Other countries have done it. In Thailand, the median issue is single-A. So, I do not know why it is so hard for a potentially lower issuer to join the corporate bond market.

And finally, we have our missing portfolio flows. We used to fear portfolio flows because we saw them as hot money. They come in and leave at the first sign of trouble.

But these days, they are not so scary. In the first place, they are so negligible these days; they can come in and out, and it will not matter.

But the big thing is the game has changed; the intent is not into active investment anymore; it is in passive investment. Passive means you buy the index. At least at the core of your portfolio, you need an index. Maybe you can play around on the sides of your portfolio, but the core has to be an index.

Huge trillions of dollars are now flowing into the major equity indices, global equity indices, and the major primary bond indices. I think we are in a few indices. We talked to Vanguard, and they said we are about 0.1 percent of their bond index.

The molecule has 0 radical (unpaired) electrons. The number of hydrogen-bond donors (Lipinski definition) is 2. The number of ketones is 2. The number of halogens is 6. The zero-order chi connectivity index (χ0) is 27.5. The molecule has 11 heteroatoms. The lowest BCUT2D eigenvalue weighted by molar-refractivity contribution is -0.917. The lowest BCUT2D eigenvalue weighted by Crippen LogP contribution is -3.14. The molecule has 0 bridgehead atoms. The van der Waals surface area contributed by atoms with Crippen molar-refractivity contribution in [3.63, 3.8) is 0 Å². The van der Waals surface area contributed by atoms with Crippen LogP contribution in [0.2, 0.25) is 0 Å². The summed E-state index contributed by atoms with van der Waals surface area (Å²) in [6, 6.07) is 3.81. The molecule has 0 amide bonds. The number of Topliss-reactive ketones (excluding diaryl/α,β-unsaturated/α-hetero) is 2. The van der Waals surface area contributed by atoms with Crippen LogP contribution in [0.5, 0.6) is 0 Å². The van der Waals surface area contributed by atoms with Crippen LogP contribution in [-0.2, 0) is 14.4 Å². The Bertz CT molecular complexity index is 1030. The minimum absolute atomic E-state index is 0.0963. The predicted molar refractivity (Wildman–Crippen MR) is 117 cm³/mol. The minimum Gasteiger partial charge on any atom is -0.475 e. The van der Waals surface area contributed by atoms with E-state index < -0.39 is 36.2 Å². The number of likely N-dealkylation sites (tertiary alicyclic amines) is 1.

But we are not in any major equity indices, BlackRock or State Street. We do not know why; people say it is our withholding taxes, but we are not sure what is going on.

Bakit hindi tayo kasali? The smaller markets are in these indices. Colombia is in that index. Etsepuwera tayo, hindi tayo kasali. I do not know why they do not like us.​

So, there it is. Those are my questions.

So, I have three wishes for the capital market: Build a benchmark curve, maybe using the swaps curve. Let us open the corporate bond market-single A, triple B, all investment grade onshore. Then, join the global shift to equity index in emerging market bond ETF [exchange-traded funds].

By the way, the indices are actively traded as exchange-traded funds. So, those are my three wishes, and I hope you guys can help us.

Maraming salamat po!